Good ideas, which require a lot of work, and inevitably carry some anxieties and risks, need to be cared for like fragile seedlings. They can be trampled on by the unaware as much as they can wither from neglect. I think it is in human nature to be suspicious of new ideas and to be passively obstructive (if not worse) if we feel nothing has been explained, we have been unable to comment or contribute, in short things have just been imposed on us - even good things!
For these reasons, as well as for practical organisational reasons, it is important that all of those whose goodwill we will need to make the venture a success are consulted as early as possible in the process. There are often tight deadlines, of course, and if the training doesn't happen on the given date then it can't happen because all of that year will then be on Study Leave/in France/sitting exams/performing in a play, etc. But we still consult, and what we can't learn and adapt from feedback this time will be there for next time.
A sensible expectation is that a senior teacher "looking after" the scheme will be present at all or most of the training sessions and will be responsible for co-ordinating its operation in school, including support and supervision for the students. A second person at a management level in the school or college will normally take care of the general management and finance questions, in consultation with The Head or Principal.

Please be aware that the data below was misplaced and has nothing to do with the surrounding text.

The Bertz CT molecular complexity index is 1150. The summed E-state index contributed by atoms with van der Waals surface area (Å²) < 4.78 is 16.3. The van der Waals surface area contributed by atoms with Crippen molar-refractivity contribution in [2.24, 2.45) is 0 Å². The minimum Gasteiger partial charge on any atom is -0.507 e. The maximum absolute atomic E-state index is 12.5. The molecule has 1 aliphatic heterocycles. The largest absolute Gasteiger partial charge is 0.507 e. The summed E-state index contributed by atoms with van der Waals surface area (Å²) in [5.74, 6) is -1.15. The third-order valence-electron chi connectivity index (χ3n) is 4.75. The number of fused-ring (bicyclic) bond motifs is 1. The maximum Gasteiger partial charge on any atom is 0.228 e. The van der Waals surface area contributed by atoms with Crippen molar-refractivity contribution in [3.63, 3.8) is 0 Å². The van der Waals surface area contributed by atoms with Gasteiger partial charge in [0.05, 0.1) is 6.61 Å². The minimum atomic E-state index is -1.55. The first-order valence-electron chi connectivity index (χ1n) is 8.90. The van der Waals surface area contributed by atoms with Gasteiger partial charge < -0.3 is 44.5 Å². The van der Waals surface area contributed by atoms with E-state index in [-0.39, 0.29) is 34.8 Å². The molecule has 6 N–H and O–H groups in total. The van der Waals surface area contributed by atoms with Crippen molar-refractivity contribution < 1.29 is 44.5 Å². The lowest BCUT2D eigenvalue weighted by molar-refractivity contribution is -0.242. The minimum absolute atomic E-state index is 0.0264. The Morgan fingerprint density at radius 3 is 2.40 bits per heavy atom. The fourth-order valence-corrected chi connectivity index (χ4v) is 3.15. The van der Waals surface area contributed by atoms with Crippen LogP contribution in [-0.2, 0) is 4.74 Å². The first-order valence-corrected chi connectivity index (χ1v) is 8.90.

Practicalities will involve:
- Staff Briefings - and there may be some staff who will want to have some involvement, active or as participant-observers. Staff can also help to solve familiar problems about the Project's use of rooms, as well as (on rare occasions) discreetly releasing students from class (in practice most activities will be during lunchtime or after classes finish).
- Governors including Parent-Governors. Peer Support can be an agenda item for discussion.
- Professionals in regular contact with the school/college, e.g. the Educational Psychologist, School Nurse, Education Welfare Officer, Special Needs Support Service, should be kept aware of the project and possibly invited to contribute within their area of expertise.
- Parents/Carers of students under 16 participating in the scheme should have a letter that briefly explains its purposes and any practical implications, such as dates when they will be in school for training later than usual. Equally parents of students in those years which may be offered the service should receive information.